Forum for Science, Industry and Business

Sponsored by:     3M 
Search our Site:

 

Clues to foam formation could help find oil

09.10.2013
Rice University researchers observe two novel ways bubbles form in foam

Blowing bubbles in the backyard is one thing and quite another when searching for oil. That distinction is at the root of new research by Rice University scientists who describe in greater detail than ever precisely how those bubbles form, evolve and act.

A new study led by Rice chemical and biomolecular engineer Sibani Lisa Biswal and published in the journal Soft Matter describes two previously unknown ways that bubbles form in foam.

The work should be of interest to those who make and use foam for a variety of reasons, from shaving cream to insulation. But it may be of primary importance to companies trying to extract every possible drop of oil from a reservoir by using volumes of thick foam to displace it.

Biswal and her team used microfluidic devices and high-speed imaging to capture images of how bubbles transform as they pass through tight spaces like those found in permeable rock deep underground. They discovered mechanisms that should help engineers understand how foam can be manipulated for specific tasks.

“In the classic descriptions of bubble formation, there’s what we call snap-off, lamella division and leave-behind,” Biswal said. Snap-off bubbles are created when liquid accumulates by capillary action in a narrow section of a pore and forms a liquid slug separating two bubbles. A lamella division bubble happens when the lamella (a thin film of liquid) moves through a branch in the flow path and becomes two lamella. Leave-behind happens when a gas enters two adjoining, parallel pores and the liquid between the two pores thin down to a lamella.

In the newly observed bubble-making processes, which she calls “pinch-off” behaviors, the bubbles form before gas passes through the constriction, not after.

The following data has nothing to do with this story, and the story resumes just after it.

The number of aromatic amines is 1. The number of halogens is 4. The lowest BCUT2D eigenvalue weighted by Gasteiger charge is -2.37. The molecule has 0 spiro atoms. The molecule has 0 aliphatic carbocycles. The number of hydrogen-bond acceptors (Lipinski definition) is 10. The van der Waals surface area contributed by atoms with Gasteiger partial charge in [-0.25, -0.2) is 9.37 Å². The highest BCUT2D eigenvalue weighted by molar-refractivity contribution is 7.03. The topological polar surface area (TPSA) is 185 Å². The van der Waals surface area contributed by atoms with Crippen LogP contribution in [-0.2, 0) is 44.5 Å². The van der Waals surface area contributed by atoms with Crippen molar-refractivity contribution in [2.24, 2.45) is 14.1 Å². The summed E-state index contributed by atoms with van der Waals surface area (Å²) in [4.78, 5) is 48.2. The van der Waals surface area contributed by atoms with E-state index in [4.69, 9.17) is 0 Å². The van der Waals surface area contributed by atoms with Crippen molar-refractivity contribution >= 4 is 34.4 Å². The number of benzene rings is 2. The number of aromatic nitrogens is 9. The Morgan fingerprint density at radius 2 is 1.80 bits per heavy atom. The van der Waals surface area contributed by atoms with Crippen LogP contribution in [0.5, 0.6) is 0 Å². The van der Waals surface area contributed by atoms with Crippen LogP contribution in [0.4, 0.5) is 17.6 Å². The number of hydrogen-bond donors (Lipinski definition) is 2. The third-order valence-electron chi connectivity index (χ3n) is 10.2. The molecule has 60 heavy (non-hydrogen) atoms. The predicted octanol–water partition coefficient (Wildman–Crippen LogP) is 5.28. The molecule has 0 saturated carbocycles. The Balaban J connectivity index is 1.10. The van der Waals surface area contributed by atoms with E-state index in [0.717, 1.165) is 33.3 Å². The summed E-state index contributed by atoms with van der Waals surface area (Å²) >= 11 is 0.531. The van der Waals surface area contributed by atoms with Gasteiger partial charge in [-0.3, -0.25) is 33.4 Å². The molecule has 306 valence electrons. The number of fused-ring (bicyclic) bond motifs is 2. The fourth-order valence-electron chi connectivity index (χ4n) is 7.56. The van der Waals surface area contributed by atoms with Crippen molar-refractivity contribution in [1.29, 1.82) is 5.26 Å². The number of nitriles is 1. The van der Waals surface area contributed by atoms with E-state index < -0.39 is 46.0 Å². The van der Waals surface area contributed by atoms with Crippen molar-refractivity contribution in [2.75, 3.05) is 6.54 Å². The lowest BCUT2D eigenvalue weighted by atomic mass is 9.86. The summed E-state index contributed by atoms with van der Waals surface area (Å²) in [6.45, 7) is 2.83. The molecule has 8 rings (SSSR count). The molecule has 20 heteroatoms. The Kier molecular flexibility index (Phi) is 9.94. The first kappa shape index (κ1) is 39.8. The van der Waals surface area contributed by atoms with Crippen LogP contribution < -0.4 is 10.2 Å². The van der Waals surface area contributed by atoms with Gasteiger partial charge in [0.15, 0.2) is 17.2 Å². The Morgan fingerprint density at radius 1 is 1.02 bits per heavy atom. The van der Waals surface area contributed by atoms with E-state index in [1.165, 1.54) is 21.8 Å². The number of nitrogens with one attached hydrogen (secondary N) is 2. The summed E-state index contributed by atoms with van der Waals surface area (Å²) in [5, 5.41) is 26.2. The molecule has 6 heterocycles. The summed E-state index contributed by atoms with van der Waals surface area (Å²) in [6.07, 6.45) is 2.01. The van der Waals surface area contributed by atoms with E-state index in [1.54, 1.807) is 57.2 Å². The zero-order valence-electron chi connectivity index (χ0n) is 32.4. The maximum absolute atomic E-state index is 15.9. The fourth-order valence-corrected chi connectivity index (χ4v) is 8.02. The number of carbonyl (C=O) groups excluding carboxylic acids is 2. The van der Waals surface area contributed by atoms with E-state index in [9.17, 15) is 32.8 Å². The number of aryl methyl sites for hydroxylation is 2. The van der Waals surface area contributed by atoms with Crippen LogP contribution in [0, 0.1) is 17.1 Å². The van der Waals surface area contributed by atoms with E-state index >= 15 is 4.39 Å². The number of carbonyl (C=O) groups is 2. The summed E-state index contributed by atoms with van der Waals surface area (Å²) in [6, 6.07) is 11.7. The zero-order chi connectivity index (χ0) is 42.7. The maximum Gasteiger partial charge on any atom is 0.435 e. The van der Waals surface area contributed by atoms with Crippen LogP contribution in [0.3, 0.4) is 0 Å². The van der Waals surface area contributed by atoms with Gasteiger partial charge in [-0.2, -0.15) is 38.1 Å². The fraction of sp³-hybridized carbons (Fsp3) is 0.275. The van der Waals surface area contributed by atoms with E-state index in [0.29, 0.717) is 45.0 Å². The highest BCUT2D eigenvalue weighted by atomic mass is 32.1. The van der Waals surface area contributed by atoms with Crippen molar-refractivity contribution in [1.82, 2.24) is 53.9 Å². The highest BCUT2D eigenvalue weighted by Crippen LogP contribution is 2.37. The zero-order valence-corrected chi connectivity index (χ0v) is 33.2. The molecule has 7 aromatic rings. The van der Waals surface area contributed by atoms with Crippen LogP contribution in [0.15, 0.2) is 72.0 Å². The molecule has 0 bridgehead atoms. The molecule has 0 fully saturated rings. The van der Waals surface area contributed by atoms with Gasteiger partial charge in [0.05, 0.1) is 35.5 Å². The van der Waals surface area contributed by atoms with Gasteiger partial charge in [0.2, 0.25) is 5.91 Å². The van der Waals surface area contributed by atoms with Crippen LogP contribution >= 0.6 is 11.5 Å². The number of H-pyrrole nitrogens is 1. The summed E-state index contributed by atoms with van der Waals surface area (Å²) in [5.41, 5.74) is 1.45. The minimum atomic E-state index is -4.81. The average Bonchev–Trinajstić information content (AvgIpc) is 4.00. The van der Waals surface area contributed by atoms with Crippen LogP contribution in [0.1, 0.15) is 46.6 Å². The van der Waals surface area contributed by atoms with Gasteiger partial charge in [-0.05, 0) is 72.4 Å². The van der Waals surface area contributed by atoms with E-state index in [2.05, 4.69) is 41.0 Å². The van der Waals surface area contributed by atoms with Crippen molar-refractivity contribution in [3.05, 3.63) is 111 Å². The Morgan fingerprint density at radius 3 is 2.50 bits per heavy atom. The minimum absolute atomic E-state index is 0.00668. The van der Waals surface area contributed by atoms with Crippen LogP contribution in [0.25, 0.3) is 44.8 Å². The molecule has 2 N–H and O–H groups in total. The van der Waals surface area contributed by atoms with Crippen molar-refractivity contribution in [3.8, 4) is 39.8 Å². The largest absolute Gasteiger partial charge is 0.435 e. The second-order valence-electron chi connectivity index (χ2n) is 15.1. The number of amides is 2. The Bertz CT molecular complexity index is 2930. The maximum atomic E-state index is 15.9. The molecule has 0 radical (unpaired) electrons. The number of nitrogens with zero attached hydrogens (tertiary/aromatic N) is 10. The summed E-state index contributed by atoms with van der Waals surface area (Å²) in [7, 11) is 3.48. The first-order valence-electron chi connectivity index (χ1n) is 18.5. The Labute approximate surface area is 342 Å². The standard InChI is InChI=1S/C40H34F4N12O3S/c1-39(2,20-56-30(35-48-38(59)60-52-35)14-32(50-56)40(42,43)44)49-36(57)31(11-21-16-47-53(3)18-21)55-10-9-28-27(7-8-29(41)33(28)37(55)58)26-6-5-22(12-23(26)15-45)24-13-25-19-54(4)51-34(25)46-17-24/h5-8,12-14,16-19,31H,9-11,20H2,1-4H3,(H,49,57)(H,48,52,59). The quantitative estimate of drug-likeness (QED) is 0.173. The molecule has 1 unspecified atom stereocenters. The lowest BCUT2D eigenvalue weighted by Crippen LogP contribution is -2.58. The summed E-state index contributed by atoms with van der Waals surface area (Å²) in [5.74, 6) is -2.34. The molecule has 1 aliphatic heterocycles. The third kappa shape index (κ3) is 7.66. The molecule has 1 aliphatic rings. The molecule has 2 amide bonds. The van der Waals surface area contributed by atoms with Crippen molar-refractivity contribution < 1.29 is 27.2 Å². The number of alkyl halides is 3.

“No one has seen these mechanisms,” she said. In one pinch-off, a bubble caught between a neighboring bubble and the wall would split as it entered the channel. In the second, she said, “We found neighboring bubbles that are basically karate-chopping a third one as it tries to go through.”

The smaller the bubbles in the foam, the better it may serve enhanced oil recovery, said George Hirasaki, a Rice research professor of chemical and biomolecular engineering and co-author of the paper.

“We’re trying to understand how foam behaves in porous media because it is a way of making gas act like a more viscous fluid,” he said. “Normally, gas has very low viscosity and it tends to flow through rock and not displace oil and water. Once it finds a path, usually along the top of a reservoir, the rest of the gas tends to follow.

“If there were some way to make gas act more like a liquid, to make it more viscous, then it would contact much more of the reservoir and would push the fluids out,” Hirasaki said.

Ideally, foam would pack the channels inside high-permeable regions and force pressure to flow through rocks with low permeability, flushing out the hard-to-get oil often trapped there.

The Biswal lab built devices that mimic what happens in porous rock, squeezing mixtures of gas and surfactant through 20 micrometer-wide channels. They filmed what happened under a range of pressures at either end of the channel at 10,000 frames per second.

“Normally we work in rock samples or sand packs and we measure the pressure drop,” Hirasaki said. “It’s hard to see what’s happening at the pore scale. But with the micromodel, we can see it with our own eyes – or with the camera’s eye.”

“We want to offer the oil industry more mobility control,” Biswal said. “What we mean by that is the ability to drive fluids through areas that vary in their permeability. We want fluids to move through the entire path, not just the path of least resistance.”

Lead authors are Rice alumna Rachel Liontas, currently a graduate student at Caltech, and former graduate student Kun Ma, currently a reservoir engineer at Total E&P USA. Biswal is an associate professor of chemical and biomolecular engineering.

The Abu Dhabi National Oil Company, the Abu Dhabi Oil R&D Sub-Committee, the Abu Dhabi Company for Onshore Oil Operations, the Zakum Development Co., the Abu Dhabi Marine Operating Company), the Petroleum Institute of the United Arab Emirates and the U.S. Department of Energy funded the research.